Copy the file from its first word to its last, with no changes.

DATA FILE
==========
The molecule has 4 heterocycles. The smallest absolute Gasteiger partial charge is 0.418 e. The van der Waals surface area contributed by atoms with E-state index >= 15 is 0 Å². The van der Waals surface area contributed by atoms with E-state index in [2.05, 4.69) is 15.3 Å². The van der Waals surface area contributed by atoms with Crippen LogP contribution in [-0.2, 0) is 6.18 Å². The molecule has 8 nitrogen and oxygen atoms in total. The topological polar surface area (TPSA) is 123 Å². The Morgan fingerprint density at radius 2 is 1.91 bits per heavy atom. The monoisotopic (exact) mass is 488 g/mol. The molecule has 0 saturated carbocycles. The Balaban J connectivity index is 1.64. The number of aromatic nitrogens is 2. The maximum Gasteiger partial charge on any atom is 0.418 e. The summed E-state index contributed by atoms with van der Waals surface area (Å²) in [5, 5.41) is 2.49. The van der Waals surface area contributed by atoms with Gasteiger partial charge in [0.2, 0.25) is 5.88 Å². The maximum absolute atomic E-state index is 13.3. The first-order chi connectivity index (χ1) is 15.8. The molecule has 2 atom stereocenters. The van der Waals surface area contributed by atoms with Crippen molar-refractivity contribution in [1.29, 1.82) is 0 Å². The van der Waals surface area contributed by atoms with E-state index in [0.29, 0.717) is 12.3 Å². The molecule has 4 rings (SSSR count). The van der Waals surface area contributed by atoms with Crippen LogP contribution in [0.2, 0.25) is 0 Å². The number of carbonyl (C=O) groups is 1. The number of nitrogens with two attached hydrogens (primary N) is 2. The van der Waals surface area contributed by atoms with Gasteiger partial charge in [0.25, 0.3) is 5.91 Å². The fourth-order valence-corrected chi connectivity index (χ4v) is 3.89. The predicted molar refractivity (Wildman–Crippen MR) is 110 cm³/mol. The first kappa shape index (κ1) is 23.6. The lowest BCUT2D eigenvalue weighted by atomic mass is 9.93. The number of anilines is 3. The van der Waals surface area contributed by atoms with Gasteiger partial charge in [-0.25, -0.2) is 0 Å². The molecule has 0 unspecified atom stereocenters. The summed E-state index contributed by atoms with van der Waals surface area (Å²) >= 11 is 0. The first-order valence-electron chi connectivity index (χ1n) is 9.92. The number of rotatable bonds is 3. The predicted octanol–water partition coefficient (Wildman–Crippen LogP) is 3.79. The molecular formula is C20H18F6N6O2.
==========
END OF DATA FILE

The molecule has 4 heterocycles. The smallest absolute Gasteiger partial charge is 0.418 e. The van der Waals surface area contributed by atoms with E-state index >= 15 is 0 Å². The van der Waals surface area contributed by atoms with E-state index in [2.05, 4.69) is 15.3 Å². The van der Waals surface area contributed by atoms with Crippen LogP contribution in [-0.2, 0) is 6.18 Å². The molecule has 8 nitrogen and oxygen atoms in total. The topological polar surface area (TPSA) is 123 Å². The Morgan fingerprint density at radius 2 is 1.91 bits per heavy atom. The monoisotopic (exact) mass is 488 g/mol. The molecule has 0 saturated carbocycles. The Balaban J connectivity index is 1.64. The number of aromatic nitrogens is 2. The maximum Gasteiger partial charge on any atom is 0.418 e. The summed E-state index contributed by atoms with van der Waals surface area (Å²) in [5, 5.41) is 2.49. The van der Waals surface area contributed by atoms with Gasteiger partial charge in [0.2, 0.25) is 5.88 Å². The maximum absolute atomic E-state index is 13.3. The first-order chi connectivity index (χ1) is 15.8. The molecule has 2 atom stereocenters. The van der Waals surface area contributed by atoms with Crippen molar-refractivity contribution in [1.29, 1.82) is 0 Å². The van der Waals surface area contributed by atoms with E-state index in [0.29, 0.717) is 12.3 Å². The molecule has 4 rings (SSSR count). The van der Waals surface area contributed by atoms with Crippen LogP contribution in [0.2, 0.25) is 0 Å². The number of carbonyl (C=O) groups is 1. The number of nitrogens with two attached hydrogens (primary N) is 2. The van der Waals surface area contributed by atoms with Gasteiger partial charge in [0.25, 0.3) is 5.91 Å². The fourth-order valence-corrected chi connectivity index (χ4v) is 3.89. The predicted molar refractivity (Wildman–Crippen MR) is 110 cm³/mol. The first kappa shape index (κ1) is 23.6. The lowest BCUT2D eigenvalue weighted by atomic mass is 9.93. The number of anilines is 3. The van der Waals surface area contributed by atoms with Gasteiger partial charge in [-0.25, -0.2) is 0 Å². The molecule has 0 unspecified atom stereocenters. The summed E-state index contributed by atoms with van der Waals surface area (Å²) >= 11 is 0. The first-order valence-electron chi connectivity index (χ1n) is 9.92. The number of rotatable bonds is 3. The predicted octanol–water partition coefficient (Wildman–Crippen LogP) is 3.79. The molecular formula is C20H18F6N6O2.